Editorial: Favorite son / In Bob O'Connor, the city lost more than a mayor

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Mayor Robert E. O'Connor Jr. was his formal title and name, but even in untimely death it seems too pretentious. The people knew him as Bob, a Pittsburgh original, as friendly and straightforward as the city where he lived and died ... the city of Pittsburgh that now comes together to mourn him.

The passing of Bob O'Connor is so freighted with irony and disappointment that calling it tragic doesn't convey the full measure of sadness. If Mr. O'Connor were a literary scholar instead of a man of the people, you might more easily call it Shakespearean in its abundant pathos. Instead, let us call it simply a crying shame.

By any reckoning, this is a cruel ending to an appealing story of growth, perseverance and eventual success. Here was a son of the city who grew up in Greenfield, attended local schools and worked in the steel mills before rising to a management position in the fast-food business.

Blessed by an affable nature, Mr. O'Connor had a sincerity and commitment to doing good for people regardless of creed or color -- qualities that led him to a political life on Pittsburgh City Council, where he served honorably for a dozen years as a member, the last four as president.

Twice Mr. O'Connor battled Mayor Tom Murphy, his greatest political rival, for the Democratic nomination for the city's top job, the last time in 2001 when the incumbent won the primary by just 699 votes. When Mayor Murphy was overwhelmed by the city's near-bankruptcy and other woes and decided not to run for a fourth term in 2005, Mr. O'Connor seemed the obvious choice of fate. He won the primary easily and romped home in the general election.

The third time was supposed to be the charm -- and for six months it was. For all the concerns of his earlier critics, Mayor O'Connor proved in short order that nobody was better suited to lead Pittsburgh at this moment in its history. With city operations under the limiting eye of two fiscal watchdogs, others might have contented themselves to sit back in their offices and not do much.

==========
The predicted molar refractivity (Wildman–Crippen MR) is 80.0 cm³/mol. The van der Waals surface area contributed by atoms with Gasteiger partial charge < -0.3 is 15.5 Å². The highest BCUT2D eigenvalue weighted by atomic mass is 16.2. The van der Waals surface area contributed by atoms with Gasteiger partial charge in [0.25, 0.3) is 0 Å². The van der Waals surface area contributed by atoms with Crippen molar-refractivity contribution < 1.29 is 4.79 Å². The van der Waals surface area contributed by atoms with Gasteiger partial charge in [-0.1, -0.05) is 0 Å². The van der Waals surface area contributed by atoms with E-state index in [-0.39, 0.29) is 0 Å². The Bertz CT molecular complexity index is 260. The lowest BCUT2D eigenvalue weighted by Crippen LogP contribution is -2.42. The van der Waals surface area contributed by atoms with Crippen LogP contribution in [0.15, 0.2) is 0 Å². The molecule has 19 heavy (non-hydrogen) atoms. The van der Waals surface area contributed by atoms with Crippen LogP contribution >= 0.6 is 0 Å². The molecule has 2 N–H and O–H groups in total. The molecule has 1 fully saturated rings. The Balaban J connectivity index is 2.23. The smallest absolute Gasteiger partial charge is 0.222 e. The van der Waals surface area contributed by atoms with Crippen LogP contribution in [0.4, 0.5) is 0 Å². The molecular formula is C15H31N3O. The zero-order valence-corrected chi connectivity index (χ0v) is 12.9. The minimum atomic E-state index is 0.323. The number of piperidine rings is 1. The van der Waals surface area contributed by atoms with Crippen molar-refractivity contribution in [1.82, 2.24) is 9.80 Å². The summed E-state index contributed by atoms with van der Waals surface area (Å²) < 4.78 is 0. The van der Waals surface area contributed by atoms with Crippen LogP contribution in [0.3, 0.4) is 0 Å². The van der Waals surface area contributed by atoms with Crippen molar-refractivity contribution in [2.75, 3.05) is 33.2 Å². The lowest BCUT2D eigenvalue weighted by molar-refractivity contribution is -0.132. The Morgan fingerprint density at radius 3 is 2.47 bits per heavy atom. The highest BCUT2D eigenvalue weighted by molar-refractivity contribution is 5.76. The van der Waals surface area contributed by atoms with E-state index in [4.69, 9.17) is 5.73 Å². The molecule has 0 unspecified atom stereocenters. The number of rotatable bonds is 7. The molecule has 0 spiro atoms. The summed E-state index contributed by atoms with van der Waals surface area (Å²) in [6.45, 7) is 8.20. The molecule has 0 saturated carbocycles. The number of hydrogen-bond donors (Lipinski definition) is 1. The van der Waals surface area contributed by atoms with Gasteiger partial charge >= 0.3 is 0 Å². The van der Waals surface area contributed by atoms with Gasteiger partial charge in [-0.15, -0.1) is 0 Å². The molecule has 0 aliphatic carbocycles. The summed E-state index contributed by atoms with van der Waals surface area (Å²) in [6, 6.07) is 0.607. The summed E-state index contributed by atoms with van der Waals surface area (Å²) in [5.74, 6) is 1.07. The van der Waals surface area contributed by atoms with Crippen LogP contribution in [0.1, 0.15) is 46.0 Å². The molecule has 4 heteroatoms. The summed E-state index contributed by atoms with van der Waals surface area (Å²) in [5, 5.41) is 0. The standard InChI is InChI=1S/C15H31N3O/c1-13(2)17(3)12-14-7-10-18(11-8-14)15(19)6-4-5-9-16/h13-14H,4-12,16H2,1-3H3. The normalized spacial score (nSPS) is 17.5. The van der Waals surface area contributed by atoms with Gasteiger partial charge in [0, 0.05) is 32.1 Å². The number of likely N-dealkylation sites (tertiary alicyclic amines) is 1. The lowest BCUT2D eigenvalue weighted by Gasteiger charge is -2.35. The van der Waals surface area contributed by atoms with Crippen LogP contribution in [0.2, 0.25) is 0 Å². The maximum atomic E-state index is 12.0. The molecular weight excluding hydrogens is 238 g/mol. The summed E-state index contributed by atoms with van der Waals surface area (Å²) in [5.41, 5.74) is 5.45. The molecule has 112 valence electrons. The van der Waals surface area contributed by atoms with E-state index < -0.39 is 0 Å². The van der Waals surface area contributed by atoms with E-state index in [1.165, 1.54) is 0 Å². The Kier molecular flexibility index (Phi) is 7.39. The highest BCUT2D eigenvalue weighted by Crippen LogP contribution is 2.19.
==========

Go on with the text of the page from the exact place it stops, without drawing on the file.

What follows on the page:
Mayor O'Connor was not one to sit back in an office. He took his smile and handshake to the streets. At a time of gloom, he radiated confidence and hope in the future. Although his powers were apparently eclipsed by circumstances, he knew that he could do a few simple things well and understood that optimism was contagious. His "Redd Up" campaign was the perfect example -- it charmingly enlisted a bit of Pittsburghese to muster the people's pride behind a cleanup of their city.

Then, still in the first flush of success, he was struck down with cancer. It happened just before the All-Star Game in July, which brought the gaze of the nation on the city he so loved. Despite his determination to carry on bravely and despite the heartfelt prayers of a whole city, Pittsburghers must now grapple with the heartbreaking news that Mayor O'Connor's time is done so soon after it had begun. His death at age 61 is too soon in every way.

God bless him and give him rest. God bless his family and his extended family that, even in his short time in office, had come to include a city full of different political factions and faiths who today are united in the knowledge that a good man, and a committed Pittsburgher, has died.



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